With his flagship product, Khan has failed to entice new viewers to watch Dynamite, and on many weeks, the show loses a significant portion of its audience during its two-hour runtime. Dynamite peaked with its first episode on Oct. 2, 2019, at 1.4 million viewers. Since its debut, the show has 34 episodes, out of more than 190, that have drawn over 1 million views. That amounts to 17 percent of all episodes eclipsing that mark.
The show lost about 400,000 people between week one and week two in its first year, and then after week three, it leveled off into the following pattern: a smattering of ratings in the 600,000s during its four-year history, but mostly, viewership has stayed in the 700,000-900,000 range.
Critics of this approach will argue that television ratings can’t be the main gauge of successful programs in 2023 because of streaming, YouTube and other outlets. But it must be factored in as an important gauge, maybe the most important gauge, or else, networks would no longer use the Nielsen ratings to judge the viability of their own programs. Traditional TV ratings also indicate, unlike streaming, the number of people who like a show enough to take time out of their day to either watch it live or set up a DVR recording.
In any case, Collision is facing an uphill battle, and the timeslot isn’t going to do Khan and Co. any favors as they try to gin up interest in a third program.
Related to and dovetailing with Collision’s planned airing on Saturdays, a conspiracy theory that has been bandied about in wrestling circles needs to be shot down.
The theory suggests that AEW Collision was set up to fail by Khan and the EVPs and, because of the EVPs’ contempt for Punk, if and when the new show does not draw ratings comparable to Dynamite featuring The Bucks, Omega and their cohorts, then Punk will be seen as a failure. Meanwhile, the reputation of The Elite as the main players in the company will be established.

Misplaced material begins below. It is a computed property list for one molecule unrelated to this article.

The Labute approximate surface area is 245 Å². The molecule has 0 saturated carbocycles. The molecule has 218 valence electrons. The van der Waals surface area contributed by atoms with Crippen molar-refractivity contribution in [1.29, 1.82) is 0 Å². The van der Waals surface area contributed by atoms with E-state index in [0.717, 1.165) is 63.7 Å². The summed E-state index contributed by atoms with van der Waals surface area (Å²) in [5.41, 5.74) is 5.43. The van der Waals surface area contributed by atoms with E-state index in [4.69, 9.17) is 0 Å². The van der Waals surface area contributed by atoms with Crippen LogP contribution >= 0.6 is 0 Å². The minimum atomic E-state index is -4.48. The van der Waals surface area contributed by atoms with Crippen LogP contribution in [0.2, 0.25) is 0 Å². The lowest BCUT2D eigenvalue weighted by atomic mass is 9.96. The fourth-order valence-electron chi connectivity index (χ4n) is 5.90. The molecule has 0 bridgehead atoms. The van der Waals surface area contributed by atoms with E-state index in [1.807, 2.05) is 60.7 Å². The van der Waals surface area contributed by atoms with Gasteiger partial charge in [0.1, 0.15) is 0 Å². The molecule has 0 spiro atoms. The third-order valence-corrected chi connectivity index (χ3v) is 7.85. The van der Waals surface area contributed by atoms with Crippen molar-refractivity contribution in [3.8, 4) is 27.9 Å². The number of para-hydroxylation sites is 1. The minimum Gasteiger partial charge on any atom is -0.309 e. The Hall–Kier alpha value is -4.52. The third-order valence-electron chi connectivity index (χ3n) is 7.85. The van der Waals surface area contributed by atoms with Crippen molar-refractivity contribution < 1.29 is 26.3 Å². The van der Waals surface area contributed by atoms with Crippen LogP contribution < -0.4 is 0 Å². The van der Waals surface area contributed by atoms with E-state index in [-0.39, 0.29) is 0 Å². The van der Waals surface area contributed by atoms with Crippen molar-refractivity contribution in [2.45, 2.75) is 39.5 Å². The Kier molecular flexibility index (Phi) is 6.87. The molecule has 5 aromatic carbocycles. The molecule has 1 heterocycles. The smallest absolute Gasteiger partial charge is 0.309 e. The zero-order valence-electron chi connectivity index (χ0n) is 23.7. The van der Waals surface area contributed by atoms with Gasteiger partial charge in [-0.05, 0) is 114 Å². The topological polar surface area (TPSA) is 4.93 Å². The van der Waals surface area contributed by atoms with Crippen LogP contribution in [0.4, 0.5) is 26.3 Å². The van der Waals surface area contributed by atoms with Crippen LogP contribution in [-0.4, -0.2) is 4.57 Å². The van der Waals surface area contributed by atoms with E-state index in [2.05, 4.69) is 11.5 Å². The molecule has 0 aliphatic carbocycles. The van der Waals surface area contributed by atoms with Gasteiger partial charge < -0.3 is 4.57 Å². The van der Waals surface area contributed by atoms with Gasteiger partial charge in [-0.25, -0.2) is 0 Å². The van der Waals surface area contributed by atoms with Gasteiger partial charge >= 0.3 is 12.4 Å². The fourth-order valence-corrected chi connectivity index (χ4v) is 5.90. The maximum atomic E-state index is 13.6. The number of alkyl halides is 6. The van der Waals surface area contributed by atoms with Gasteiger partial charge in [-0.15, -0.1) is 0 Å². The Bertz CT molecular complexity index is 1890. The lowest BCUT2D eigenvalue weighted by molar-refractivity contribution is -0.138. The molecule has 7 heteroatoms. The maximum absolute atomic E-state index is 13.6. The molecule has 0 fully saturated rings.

The first thing to say is that while The Elite might secretly wish for this to happen — we’ll never know, and they’ll never tell — Khan would have to be the worst businessman ever to run a wrestling show that he actively hopes will fail. Second, the timeslot issue only compounds the work that AEW creative has to do to get Collision some traction. A dissertation could be composed listing all the ways AEW could improve its product and draw new viewers, but these are not going away, no matter what night the new show airs.
The fact is that AEW has severe issues on all of its shows. To name a few, the company has:
- too many people getting lost in the shuffle
- too many indie wrestlers and not enough legit stars that draw viewers beyond the core audience
- too many stars who have gotten over but lost momentum because of bad booking
- too many storylines that don’t make sense or go nowhere
- too many matches that don’t tell a story and have limited or no psychology
- too much in-ring chaos and confusion that leads to audience burnout and makes matches unmemorable
- too much in-ring choreography and cooperation, making it difficult to suspend disbelief that wrestlers dislike each other and are engaged in what are supposed to look like real fights
Notwithstanding all of that, without a new booker or some kind of major overhaul creatively, the best case scenario is that Collision is going to go the way of Dynamite and perhaps draw comparable weekly numbers after plateauing a few months into the show’s run.
The more troubling future for Khan and AEW fans is that, especially if Punk gets hurt or has another fallout with the company, Collision could become just another Rampage — skippable and extraneous.